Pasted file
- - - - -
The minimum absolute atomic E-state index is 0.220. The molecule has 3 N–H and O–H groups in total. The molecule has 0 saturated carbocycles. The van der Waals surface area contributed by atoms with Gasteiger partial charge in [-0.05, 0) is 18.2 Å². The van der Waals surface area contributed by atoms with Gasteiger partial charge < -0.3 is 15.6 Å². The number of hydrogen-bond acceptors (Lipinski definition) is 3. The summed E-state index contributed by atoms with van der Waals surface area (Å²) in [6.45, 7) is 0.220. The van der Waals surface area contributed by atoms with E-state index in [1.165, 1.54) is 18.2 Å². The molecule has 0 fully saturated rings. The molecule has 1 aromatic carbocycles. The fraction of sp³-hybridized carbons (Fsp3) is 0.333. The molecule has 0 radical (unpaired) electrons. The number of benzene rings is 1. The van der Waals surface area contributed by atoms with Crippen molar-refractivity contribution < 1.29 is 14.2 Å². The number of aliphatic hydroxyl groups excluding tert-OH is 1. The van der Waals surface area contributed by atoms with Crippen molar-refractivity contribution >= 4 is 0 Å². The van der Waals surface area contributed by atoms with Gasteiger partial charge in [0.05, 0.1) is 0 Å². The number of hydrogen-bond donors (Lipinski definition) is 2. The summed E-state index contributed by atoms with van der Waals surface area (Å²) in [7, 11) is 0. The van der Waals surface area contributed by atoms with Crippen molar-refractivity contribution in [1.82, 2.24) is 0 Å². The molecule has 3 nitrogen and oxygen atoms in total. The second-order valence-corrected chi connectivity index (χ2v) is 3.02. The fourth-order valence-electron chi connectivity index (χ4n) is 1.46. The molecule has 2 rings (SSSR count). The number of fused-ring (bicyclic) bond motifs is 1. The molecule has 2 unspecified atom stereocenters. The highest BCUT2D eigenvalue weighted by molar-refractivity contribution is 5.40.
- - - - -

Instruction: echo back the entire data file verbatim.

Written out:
The minimum absolute atomic E-state index is 0.220. The molecule has 3 N–H and O–H groups in total. The molecule has 0 saturated carbocycles. The van der Waals surface area contributed by atoms with Gasteiger partial charge in [-0.05, 0) is 18.2 Å². The van der Waals surface area contributed by atoms with Gasteiger partial charge < -0.3 is 15.6 Å². The number of hydrogen-bond acceptors (Lipinski definition) is 3. The summed E-state index contributed by atoms with van der Waals surface area (Å²) in [6.45, 7) is 0.220. The van der Waals surface area contributed by atoms with E-state index in [1.165, 1.54) is 18.2 Å². The molecule has 0 fully saturated rings. The molecule has 1 aromatic carbocycles. The fraction of sp³-hybridized carbons (Fsp3) is 0.333. The molecule has 0 radical (unpaired) electrons. The number of benzene rings is 1. The van der Waals surface area contributed by atoms with Crippen molar-refractivity contribution < 1.29 is 14.2 Å². The number of aliphatic hydroxyl groups excluding tert-OH is 1. The van der Waals surface area contributed by atoms with Crippen molar-refractivity contribution >= 4 is 0 Å². The van der Waals surface area contributed by atoms with Gasteiger partial charge in [0.05, 0.1) is 0 Å². The number of hydrogen-bond donors (Lipinski definition) is 2. The summed E-state index contributed by atoms with van der Waals surface area (Å²) in [7, 11) is 0. The van der Waals surface area contributed by atoms with Crippen molar-refractivity contribution in [1.82, 2.24) is 0 Å². The molecule has 3 nitrogen and oxygen atoms in total. The second-order valence-corrected chi connectivity index (χ2v) is 3.02. The fourth-order valence-electron chi connectivity index (χ4n) is 1.46. The molecule has 2 rings (SSSR count). The number of fused-ring (bicyclic) bond motifs is 1. The molecule has 2 unspecified atom stereocenters. The highest BCUT2D eigenvalue weighted by molar-refractivity contribution is 5.40.